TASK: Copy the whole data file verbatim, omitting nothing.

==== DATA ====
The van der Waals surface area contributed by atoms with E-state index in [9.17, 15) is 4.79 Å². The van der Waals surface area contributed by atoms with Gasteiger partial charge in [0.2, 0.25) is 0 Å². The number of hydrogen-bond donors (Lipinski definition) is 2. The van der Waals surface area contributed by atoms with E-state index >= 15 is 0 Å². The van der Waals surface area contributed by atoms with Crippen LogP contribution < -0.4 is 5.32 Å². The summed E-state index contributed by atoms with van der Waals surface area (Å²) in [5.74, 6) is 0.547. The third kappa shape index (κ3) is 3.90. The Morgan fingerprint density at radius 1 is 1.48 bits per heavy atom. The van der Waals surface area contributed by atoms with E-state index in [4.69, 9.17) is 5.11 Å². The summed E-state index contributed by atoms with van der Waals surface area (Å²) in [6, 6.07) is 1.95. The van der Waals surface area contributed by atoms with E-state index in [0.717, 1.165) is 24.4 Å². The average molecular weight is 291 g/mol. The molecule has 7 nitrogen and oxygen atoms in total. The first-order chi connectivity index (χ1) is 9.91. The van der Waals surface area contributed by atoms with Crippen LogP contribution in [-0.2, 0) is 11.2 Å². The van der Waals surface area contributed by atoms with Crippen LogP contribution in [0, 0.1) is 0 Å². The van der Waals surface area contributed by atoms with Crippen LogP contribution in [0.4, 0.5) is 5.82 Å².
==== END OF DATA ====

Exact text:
The van der Waals surface area contributed by atoms with E-state index in [9.17, 15) is 4.79 Å². The van der Waals surface area contributed by atoms with Gasteiger partial charge in [0.2, 0.25) is 0 Å². The number of hydrogen-bond donors (Lipinski definition) is 2. The van der Waals surface area contributed by atoms with E-state index >= 15 is 0 Å². The van der Waals surface area contributed by atoms with Crippen LogP contribution < -0.4 is 5.32 Å². The summed E-state index contributed by atoms with van der Waals surface area (Å²) in [5.74, 6) is 0.547. The third kappa shape index (κ3) is 3.90. The Morgan fingerprint density at radius 1 is 1.48 bits per heavy atom. The van der Waals surface area contributed by atoms with E-state index in [4.69, 9.17) is 5.11 Å². The summed E-state index contributed by atoms with van der Waals surface area (Å²) in [6, 6.07) is 1.95. The van der Waals surface area contributed by atoms with E-state index in [0.717, 1.165) is 24.4 Å². The average molecular weight is 291 g/mol. The molecule has 7 nitrogen and oxygen atoms in total. The first-order chi connectivity index (χ1) is 9.91. The van der Waals surface area contributed by atoms with Crippen LogP contribution in [-0.2, 0) is 11.2 Å². The van der Waals surface area contributed by atoms with Crippen LogP contribution in [0, 0.1) is 0 Å². The van der Waals surface area contributed by atoms with Crippen LogP contribution in [0.4, 0.5) is 5.82 Å².